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The Labour Market in Finland

Current Climate: June 2023 figures, and outlook for 3rd Quarter 2023
The current Finnish labour market shows the number of both employed and unemployed people up from a year before, with a reduction in the inactive population. The amount of unemployed foreigners increased significantly. For the 3nd Quarter 2023, employers' hiring prospects are reasonable but less positive than this time last year and the previous quarter.

Data Sources: Reported unemployment figures can vary significantly. Unemployment in Finland is monitored through two different monthly statistics; the Ministry of Economic Affairs and Employment compiles its data from actual job seekers registered with local employment offices, while Statistics Finland bases its findings on statistical samples.

Statistics Finland's Labour Force Survey for June 2023 reports the number of unemployed persons was 211,000, which is 12,000 higher than June 2022. The unemployment rate was 7.2%, up from 6.8% in June 2022. The number of employed persons was 2,737,000, which was 8,000 more than a year earlier.
Inactive Population: There were 1,179,000 persons aged 15 to 74 in the inactive population in June 2023, which was 12,000 fewer than one year earlier.
Source: Statistics Finland 2023

The Ministry of Economic Affairs and Employment Employment Bulletin, June 2023 reported 264,700 unemployed job seekers in June 2023; this is 4,900 more than a year earlier. They accounted for 10.0% of the labour force, which is 0.1% more than a year before.
Long-term Unemployment: The Ministry's figures show 91,000 people out of work for a year or more, a decrease of 4,500 from the year before. People unemployed without interruption for more than two years numbered 49,000, which is 5,000 less than a year previously.
Education Levels: Unemployment decreased at three levels of education. The decrease was greatest among those with lower level basic education (-16%), lowest level of tertiary education (-4%), and higher level basic qualifications (-4%). Unemployment increased at other levels; most among those with level of education 'unknown' (16%), lower degree level tertiary education (10%), post-secondary non-tertiary education (10%), and higher degree level tertiary education (6%).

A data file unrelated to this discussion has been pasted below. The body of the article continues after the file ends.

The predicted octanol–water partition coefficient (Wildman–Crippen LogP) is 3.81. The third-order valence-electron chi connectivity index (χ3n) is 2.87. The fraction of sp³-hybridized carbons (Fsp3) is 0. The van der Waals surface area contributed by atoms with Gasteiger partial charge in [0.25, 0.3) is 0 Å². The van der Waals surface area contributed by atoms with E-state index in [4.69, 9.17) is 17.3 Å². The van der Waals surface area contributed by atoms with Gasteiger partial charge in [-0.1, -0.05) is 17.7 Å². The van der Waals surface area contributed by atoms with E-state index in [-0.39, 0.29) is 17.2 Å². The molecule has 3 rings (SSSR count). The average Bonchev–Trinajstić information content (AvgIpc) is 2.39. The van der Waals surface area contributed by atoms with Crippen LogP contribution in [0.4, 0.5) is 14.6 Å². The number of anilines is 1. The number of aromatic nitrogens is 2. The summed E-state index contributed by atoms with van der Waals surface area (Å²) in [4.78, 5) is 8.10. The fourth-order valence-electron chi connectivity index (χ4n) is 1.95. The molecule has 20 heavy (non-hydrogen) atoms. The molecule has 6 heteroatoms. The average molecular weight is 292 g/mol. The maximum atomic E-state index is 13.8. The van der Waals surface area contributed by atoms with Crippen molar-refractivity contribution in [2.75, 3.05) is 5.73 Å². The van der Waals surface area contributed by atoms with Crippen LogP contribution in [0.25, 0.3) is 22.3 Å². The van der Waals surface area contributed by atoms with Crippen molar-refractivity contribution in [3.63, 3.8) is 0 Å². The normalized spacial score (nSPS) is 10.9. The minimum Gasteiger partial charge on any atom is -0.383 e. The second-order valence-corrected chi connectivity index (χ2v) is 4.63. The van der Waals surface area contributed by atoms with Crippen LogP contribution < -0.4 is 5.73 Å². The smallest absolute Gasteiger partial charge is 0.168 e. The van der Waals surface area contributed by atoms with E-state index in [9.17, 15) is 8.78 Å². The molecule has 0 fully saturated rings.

Unemployed Foreigners: The Ministry reports that among unemployed job seekers, foreign citizens totalled 39,600. This figure is up 6,100 from the previous year. Of the foreign unemployed job seekers, EU/EEA citizens accounted for 9,300, up 700 from the year before.
Source: Ministry of Economic Affairs and Employment Employment Bulletin: June 2023
Alternative Download: VALTO: Institutional Repository for the Government - search "Employment Bulletin"

Employment Outlook:
ManpowerGroup no longer offers access to its full Employment Outlook Survey for Finland, however they do still provide brief (increasingly brief) data for Finland's Net Employment Outlook.
Q3 2023, Finland
Net Employment Outlook: +20% Down 5% from previous quarter
Employer Hiring Intentions (forecast change in number of payrolls):
Increase: data not provided
Decrease: data not provided
No change: data not provided
Don't know: data not provided
Source: ManpowerGroup

Issues for Foreign Job Seekers
In this employment climate anyone hoping to find work in Finland has to expect a challenge. Additionally, foreign job seekers should be prepared to address the following issues:

Finnish Language Skills
The biggest and most important issue for a foreigner is usually language. There are very few jobs where it is possible to work without knowing any Finnish, and for reasons of occupational safety alone it is vital to be able to communicate. Local authorities, universities and and many employers provide immigrants and their families with language training, either free or at very low cost. The level of Finnish skills necessary for a job depends greatly on the nature of the work, but on average six months of intensive language training should provide enough skill in Finnish to get by at the average workplace.
Source: thisisFINLAND

Finland sets great value on vocational training, and statutory (official) qualification requirements exist in many fields and positions. If you intend to work in Finland using a qualification gained outside Finland, it is essential that you check in advance that your foreign qualification is officially accepted in Finland.

What's the Alternative?
If you have the right to do so, starting your own business in Finland is definitely worth considering rather than fighting in an increasingly competitive job market. All you need is motivation and something saleable; the process for establishing a business is easy. Plus, if you are unable to speak Finnish but can speak English or Swedish, the language barrier referred to above is significantly reduced.
See: Entrepreneurship

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